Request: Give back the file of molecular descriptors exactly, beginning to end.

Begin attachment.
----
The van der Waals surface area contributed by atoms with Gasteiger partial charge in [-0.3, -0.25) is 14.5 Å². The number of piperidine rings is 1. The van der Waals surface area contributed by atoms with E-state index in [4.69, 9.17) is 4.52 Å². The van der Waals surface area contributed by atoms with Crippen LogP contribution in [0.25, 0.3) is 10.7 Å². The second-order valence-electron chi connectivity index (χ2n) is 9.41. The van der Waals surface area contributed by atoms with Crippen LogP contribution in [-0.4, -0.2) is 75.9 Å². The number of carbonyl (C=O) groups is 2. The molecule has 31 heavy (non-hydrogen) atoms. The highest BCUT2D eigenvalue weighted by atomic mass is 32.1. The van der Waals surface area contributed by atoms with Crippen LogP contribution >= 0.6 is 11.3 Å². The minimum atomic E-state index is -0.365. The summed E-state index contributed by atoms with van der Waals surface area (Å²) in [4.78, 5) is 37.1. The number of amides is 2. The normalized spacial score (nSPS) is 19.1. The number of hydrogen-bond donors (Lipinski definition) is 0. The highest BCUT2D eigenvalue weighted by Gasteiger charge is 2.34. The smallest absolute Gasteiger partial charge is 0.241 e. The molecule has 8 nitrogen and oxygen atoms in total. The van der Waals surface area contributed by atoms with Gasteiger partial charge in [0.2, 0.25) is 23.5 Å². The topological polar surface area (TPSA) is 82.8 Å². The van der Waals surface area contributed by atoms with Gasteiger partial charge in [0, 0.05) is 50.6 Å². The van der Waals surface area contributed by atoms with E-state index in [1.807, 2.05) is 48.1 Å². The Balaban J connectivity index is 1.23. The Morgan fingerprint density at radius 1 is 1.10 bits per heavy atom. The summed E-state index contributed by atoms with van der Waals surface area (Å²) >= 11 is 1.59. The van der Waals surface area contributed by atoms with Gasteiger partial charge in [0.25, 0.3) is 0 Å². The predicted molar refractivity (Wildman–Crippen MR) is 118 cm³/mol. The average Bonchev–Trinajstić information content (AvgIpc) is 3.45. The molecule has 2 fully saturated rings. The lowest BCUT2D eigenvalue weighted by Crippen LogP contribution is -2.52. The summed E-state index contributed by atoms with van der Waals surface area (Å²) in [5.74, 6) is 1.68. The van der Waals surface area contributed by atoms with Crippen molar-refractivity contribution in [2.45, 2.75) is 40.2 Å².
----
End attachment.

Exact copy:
The van der Waals surface area contributed by atoms with Gasteiger partial charge in [-0.3, -0.25) is 14.5 Å². The number of piperidine rings is 1. The van der Waals surface area contributed by atoms with E-state index in [4.69, 9.17) is 4.52 Å². The van der Waals surface area contributed by atoms with Crippen LogP contribution in [0.25, 0.3) is 10.7 Å². The second-order valence-electron chi connectivity index (χ2n) is 9.41. The van der Waals surface area contributed by atoms with Crippen LogP contribution in [-0.4, -0.2) is 75.9 Å². The number of carbonyl (C=O) groups is 2. The molecule has 31 heavy (non-hydrogen) atoms. The highest BCUT2D eigenvalue weighted by atomic mass is 32.1. The van der Waals surface area contributed by atoms with Crippen LogP contribution >= 0.6 is 11.3 Å². The minimum atomic E-state index is -0.365. The summed E-state index contributed by atoms with van der Waals surface area (Å²) in [4.78, 5) is 37.1. The number of amides is 2. The normalized spacial score (nSPS) is 19.1. The number of hydrogen-bond donors (Lipinski definition) is 0. The highest BCUT2D eigenvalue weighted by Gasteiger charge is 2.34. The smallest absolute Gasteiger partial charge is 0.241 e. The molecule has 8 nitrogen and oxygen atoms in total. The van der Waals surface area contributed by atoms with Gasteiger partial charge in [0.2, 0.25) is 23.5 Å². The topological polar surface area (TPSA) is 82.8 Å². The van der Waals surface area contributed by atoms with Gasteiger partial charge in [0, 0.05) is 50.6 Å². The van der Waals surface area contributed by atoms with E-state index in [1.807, 2.05) is 48.1 Å². The Balaban J connectivity index is 1.23. The Morgan fingerprint density at radius 1 is 1.10 bits per heavy atom. The summed E-state index contributed by atoms with van der Waals surface area (Å²) >= 11 is 1.59. The van der Waals surface area contributed by atoms with Gasteiger partial charge in [0.25, 0.3) is 0 Å². The predicted molar refractivity (Wildman–Crippen MR) is 118 cm³/mol. The average Bonchev–Trinajstić information content (AvgIpc) is 3.45. The molecule has 2 fully saturated rings. The lowest BCUT2D eigenvalue weighted by Crippen LogP contribution is -2.52. The summed E-state index contributed by atoms with van der Waals surface area (Å²) in [5.74, 6) is 1.68. The van der Waals surface area contributed by atoms with Crippen molar-refractivity contribution in [2.45, 2.75) is 40.2 Å².